Asylum seeker hotel accommodation during pandemic ‘most inhumane’ ever witnessed



Positive Action in Housing (PAIH) has described the use of hotels as asylum accommodation under the Home Office/Mears contract as the “most inhumane” it has ever witnessed.

On February 19, the charity submitted evidence to the Independent Chief Inspector of Borders & Immigration regarding the use of hotels as asylum accommodation during the pandemic.

It condemned the accommodation provision after reporting several cases where duty of care and assessment of risk and vulnerability was non-existent.

PAIH’s submission refers to the “reckless way” in which human beings were transported around “like Amazon parcels by the Home Office/Mears Group”.

PAIH’s submission also discusses the events that led to the COVID-19 outbreak at Napier Barracks and the “questionable rhetoric” of government ministers on the matter.

The report recommends that asylum seekers should be allowed to work and hold savings accounts so that they can lead independent lives whatever the outcome of their asylum claim, and have the means to find housing independently of asylum contracts.

The charity has been vocal about the poor conditions faced by asylum seekers during the pandemic. In May last year, concerns were raised over the treatment of Glasgow asylum seekers after 30-year-old Syrian asylum seeker Adnan Olbeh was found dead in his hotel room. A month later an incident occurred at the Park Inn Hotel which saw six people stabbed and the attacker, Badreddin Abadlla Adam, shot dead by police.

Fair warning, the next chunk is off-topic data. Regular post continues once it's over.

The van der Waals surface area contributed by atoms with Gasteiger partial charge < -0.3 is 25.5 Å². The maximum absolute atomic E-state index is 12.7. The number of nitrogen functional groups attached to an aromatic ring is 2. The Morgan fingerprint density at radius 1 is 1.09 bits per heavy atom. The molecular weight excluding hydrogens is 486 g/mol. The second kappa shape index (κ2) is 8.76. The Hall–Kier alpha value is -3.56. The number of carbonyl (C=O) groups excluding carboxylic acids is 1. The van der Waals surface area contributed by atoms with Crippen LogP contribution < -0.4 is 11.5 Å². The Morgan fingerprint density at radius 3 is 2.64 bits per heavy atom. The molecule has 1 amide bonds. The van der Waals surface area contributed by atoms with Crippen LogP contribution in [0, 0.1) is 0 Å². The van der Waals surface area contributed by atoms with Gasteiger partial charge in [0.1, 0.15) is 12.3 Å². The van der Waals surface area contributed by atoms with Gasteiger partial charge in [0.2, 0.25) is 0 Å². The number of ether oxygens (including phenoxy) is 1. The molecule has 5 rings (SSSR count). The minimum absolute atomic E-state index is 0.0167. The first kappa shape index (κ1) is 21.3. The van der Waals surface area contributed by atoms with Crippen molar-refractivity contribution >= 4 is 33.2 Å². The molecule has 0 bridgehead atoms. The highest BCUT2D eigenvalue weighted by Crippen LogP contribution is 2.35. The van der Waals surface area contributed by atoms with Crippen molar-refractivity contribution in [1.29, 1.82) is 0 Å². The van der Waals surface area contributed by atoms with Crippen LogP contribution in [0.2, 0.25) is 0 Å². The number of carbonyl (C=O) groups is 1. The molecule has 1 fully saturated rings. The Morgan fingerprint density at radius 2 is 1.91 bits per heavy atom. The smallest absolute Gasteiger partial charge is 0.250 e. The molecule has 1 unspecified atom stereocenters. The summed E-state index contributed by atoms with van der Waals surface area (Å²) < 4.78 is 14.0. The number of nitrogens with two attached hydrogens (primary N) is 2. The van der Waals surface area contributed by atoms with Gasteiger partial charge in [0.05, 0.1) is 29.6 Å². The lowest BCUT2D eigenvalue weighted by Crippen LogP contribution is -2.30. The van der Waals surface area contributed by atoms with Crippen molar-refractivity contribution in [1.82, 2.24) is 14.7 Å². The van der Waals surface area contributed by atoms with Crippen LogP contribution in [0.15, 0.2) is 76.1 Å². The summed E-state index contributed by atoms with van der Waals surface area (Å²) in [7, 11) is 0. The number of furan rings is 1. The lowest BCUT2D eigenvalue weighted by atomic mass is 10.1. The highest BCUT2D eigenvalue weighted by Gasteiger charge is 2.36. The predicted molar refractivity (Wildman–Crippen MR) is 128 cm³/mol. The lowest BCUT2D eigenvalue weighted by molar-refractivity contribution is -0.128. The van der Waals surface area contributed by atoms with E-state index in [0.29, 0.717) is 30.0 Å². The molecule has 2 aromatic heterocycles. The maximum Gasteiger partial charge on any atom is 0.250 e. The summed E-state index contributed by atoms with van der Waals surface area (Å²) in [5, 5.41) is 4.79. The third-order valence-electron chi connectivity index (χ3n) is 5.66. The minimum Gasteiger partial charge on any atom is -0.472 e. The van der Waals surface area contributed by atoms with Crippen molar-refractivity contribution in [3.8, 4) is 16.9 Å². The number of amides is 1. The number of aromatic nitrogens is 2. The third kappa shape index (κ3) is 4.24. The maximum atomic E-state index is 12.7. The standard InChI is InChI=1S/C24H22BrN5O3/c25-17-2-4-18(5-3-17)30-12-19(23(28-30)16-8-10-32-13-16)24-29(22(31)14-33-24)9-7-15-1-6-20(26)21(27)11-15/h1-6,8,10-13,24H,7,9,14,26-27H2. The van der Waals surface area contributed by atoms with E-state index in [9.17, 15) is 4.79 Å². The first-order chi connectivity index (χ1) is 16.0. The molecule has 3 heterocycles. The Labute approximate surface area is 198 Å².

In August, PAIH demanded a full independent inquiry into the accommodation provided to asylum seekers in Glasgow during lockdown after a mother was found dead beside her baby in a flat in Govan.

Two months later, PAIH said it was “disturbed at the UK Government’s ‘out of sight, out of mind” plan to process asylum seekers on remote islands more than 4,000 miles from Britain.



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